For years it was uncontested convention that the lower the rate the better. Stimulus was, after all, intended as a borrower boost. Make the cost of adding debt low and lower, then it was assumed borrowers would borrow more than they otherwise might have with recovery the promising result. Every time rates went lower, the common refrain of “stimulus” went up.
All that changed in the “global turmoil” of 2015/2016. To begin with, central bankers never did answer for why rates went lower more so without QE than with it (so-called term premiums, too). In fact, the most cursory review of bond markets all over the world shows handily that lower rates almost always coincide with the worst sets of circumstances, economy as well as money. It was a way to ensure a credibility crisis as much as anything; you can’t just label all lower rates “stimulus” and expect the coincidences of negatives to be ignored forever.
This year has been different alright, but not in any of the ways it was supposed to have been. Throughout 2015, and even right up until the end, punctuated almost perfectly by the Federal Reserve voting to “hike rates” on the same day its IP statistic turned negative for the first time, weakness was loudly proclaimed “transitory”, a soft patch through which only time was necessary. From that view which prevailed incessantly in the mainstream, the global economy would quickly rebound in 2016 as sure as the unemployment rate in the US indicated full employment.
Having instead witnessed and experienced a continued and in many places continuing downside still, the possible end of credibility was by mid-year this year in sight. Some light soul searching was offered, but mostly in the form of questions. The linkages between monetary policy and actual economic functions had never been well understood and for the most part taken for granted. But in the past before 2016 those missing pieces were never discussed publicly, and certainly not in the context of active monetary programs like QE.
It was never that simple, and now policymakers are beginning to admit it. There is a vast array of processes and complexities starting with money itself that can and has intruded into the mix of turning what is supposed to be stimulus into fruitful recovery. The character of interest rates as they actually are is one of those, if not the biggest one. Low interest rates may not have been so “stimulative” as they were made out to be, especially where the yield curve and embedded time value, the most essential elements of modern finance, shriveled so far into unrecognizable bearishness. Curves matter, but really they have always mattered it’s just that policymakers are for the first time starting to see why.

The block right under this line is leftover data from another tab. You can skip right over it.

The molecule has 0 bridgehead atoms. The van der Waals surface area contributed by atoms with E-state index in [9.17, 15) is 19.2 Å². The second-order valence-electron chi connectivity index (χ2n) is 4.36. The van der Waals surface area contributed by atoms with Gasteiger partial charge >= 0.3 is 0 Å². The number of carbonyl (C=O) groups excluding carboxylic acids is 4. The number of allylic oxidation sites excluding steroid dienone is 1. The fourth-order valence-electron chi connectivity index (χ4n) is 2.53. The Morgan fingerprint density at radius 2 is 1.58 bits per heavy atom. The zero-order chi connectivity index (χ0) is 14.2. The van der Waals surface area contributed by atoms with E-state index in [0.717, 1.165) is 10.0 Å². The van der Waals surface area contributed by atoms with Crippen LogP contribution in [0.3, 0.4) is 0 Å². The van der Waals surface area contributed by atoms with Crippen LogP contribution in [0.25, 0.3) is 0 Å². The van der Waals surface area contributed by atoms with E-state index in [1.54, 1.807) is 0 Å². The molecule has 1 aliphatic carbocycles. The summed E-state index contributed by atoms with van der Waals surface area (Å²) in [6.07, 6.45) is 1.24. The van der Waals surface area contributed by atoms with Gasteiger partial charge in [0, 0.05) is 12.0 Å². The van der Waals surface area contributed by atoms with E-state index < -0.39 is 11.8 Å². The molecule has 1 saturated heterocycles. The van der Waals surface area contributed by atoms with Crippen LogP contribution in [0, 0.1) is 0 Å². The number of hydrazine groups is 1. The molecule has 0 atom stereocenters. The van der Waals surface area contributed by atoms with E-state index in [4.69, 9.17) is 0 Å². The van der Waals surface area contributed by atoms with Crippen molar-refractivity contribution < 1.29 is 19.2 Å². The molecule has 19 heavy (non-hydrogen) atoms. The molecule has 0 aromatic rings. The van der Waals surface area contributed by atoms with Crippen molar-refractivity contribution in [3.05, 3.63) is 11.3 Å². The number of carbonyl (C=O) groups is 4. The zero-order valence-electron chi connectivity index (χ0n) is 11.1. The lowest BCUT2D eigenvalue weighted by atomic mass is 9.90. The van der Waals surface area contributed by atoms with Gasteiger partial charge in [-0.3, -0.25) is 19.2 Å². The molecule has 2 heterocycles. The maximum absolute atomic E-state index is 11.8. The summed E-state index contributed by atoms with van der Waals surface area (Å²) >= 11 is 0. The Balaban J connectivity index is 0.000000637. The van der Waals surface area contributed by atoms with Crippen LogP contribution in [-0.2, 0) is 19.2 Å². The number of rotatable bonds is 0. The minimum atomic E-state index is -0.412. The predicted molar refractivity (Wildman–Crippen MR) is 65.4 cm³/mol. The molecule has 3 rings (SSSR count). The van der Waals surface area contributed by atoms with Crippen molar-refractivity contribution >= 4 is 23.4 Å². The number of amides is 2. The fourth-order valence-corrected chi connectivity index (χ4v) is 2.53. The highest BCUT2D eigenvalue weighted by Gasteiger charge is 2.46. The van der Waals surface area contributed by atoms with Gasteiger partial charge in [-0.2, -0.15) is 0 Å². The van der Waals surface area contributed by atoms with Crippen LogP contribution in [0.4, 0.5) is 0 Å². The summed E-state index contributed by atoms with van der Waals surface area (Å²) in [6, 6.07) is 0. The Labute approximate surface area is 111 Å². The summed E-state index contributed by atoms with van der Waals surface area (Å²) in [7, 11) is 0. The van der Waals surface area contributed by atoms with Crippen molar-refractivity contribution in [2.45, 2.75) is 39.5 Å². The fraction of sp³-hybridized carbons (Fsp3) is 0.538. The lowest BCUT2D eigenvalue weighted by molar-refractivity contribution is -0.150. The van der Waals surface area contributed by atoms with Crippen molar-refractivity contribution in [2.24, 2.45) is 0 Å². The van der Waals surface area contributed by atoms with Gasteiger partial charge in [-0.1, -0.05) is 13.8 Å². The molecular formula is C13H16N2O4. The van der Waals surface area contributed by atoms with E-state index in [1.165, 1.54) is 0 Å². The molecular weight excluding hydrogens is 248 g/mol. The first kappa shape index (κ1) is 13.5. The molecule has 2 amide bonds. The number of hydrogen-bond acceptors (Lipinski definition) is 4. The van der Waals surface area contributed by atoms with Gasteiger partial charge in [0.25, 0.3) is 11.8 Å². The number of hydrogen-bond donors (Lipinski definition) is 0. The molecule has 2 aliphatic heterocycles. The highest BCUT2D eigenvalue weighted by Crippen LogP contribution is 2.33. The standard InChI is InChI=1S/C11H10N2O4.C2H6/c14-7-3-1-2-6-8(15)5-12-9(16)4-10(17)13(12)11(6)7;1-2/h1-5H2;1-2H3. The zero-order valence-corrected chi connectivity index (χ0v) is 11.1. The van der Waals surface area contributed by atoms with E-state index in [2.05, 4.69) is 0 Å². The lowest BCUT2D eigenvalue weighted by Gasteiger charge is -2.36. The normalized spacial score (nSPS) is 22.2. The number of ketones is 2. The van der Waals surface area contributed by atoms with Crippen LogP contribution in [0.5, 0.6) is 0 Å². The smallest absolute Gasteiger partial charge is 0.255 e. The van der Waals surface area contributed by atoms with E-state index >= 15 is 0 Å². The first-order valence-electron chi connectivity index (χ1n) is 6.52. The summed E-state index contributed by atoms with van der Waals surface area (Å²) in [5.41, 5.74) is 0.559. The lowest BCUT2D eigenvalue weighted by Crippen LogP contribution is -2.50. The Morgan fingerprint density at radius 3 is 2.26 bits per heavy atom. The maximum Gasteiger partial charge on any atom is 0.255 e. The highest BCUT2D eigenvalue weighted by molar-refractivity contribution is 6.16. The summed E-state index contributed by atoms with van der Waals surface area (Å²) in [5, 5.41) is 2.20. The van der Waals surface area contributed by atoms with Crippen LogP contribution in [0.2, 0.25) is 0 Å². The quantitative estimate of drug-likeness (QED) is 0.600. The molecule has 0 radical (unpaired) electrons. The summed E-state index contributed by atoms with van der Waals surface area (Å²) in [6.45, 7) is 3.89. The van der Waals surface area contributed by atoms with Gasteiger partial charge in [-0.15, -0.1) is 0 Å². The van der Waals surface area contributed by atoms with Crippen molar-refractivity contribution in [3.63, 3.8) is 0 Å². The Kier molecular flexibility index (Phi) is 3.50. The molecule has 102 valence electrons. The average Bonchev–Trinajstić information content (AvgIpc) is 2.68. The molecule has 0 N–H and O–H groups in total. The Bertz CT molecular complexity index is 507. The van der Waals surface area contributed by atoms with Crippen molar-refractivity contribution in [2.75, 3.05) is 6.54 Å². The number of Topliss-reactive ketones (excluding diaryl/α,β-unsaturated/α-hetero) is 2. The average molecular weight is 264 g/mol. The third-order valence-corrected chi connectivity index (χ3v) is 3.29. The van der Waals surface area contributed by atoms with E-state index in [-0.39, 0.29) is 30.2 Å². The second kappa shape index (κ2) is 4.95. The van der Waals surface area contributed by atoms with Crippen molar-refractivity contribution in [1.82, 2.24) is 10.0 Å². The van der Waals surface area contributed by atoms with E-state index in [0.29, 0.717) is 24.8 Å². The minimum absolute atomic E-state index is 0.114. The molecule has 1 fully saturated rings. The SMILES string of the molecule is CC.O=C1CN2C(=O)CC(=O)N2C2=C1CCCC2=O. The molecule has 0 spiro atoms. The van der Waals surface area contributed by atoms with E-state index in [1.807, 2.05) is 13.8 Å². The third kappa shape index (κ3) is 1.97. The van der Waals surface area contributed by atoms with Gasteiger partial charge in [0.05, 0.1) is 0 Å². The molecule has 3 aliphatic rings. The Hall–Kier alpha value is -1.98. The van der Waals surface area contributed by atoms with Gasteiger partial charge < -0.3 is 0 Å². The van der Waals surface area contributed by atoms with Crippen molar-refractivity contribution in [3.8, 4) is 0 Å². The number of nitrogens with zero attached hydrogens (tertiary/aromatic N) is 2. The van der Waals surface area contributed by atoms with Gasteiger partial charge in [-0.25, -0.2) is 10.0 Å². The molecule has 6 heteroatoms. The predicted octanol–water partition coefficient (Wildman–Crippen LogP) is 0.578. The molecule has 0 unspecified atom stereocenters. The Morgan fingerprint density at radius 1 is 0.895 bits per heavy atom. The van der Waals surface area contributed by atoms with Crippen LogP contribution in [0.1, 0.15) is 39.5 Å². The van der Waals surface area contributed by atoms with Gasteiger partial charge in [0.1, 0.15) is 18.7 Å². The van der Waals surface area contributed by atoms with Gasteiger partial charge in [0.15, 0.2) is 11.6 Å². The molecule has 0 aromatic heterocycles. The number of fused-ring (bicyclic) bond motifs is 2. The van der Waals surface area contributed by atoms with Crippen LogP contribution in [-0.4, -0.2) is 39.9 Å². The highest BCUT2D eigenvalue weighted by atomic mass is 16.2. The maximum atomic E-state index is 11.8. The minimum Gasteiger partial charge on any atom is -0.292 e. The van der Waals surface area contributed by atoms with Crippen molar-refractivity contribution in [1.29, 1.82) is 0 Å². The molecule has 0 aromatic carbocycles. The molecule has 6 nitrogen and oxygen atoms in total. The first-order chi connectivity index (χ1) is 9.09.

The Japanese were first, but you have to believe that this was a topic of blanket discussion throughout Jackson Hole in August. It is not random coincidence that the Japanese in September announced explicit “yield curve control”, or at least the so-far unsuccessfully tested intentions for yield curve control, in lieu of additional QQE and then today the ECB adopts a similar approach. I wrote at the time that the gathering in Wyoming was unofficially titled, “How Do We Get Ourselves Out Of This Mess We Created?”, and now I think we are starting to see their first attempt at an answer.
Most attention has been focused on the tapering of the pace of QE starting in April 2017 (from €80 billion per month to €60 billion). That focus isn’t wrong, but unappreciated perhaps in the mainstream is the other parts of the announcement. The parameters for the bond buying were changed so that the various NCB’s could buy down to 1-year paper, a maturity range of 1 to 30 years rather than 2 to 30 years. In addition, the Governing Council changed the language on money rate adherence, where before NCB’s were forbidden from buying any securities with yields below the deposit rate floor (currently -40 bps).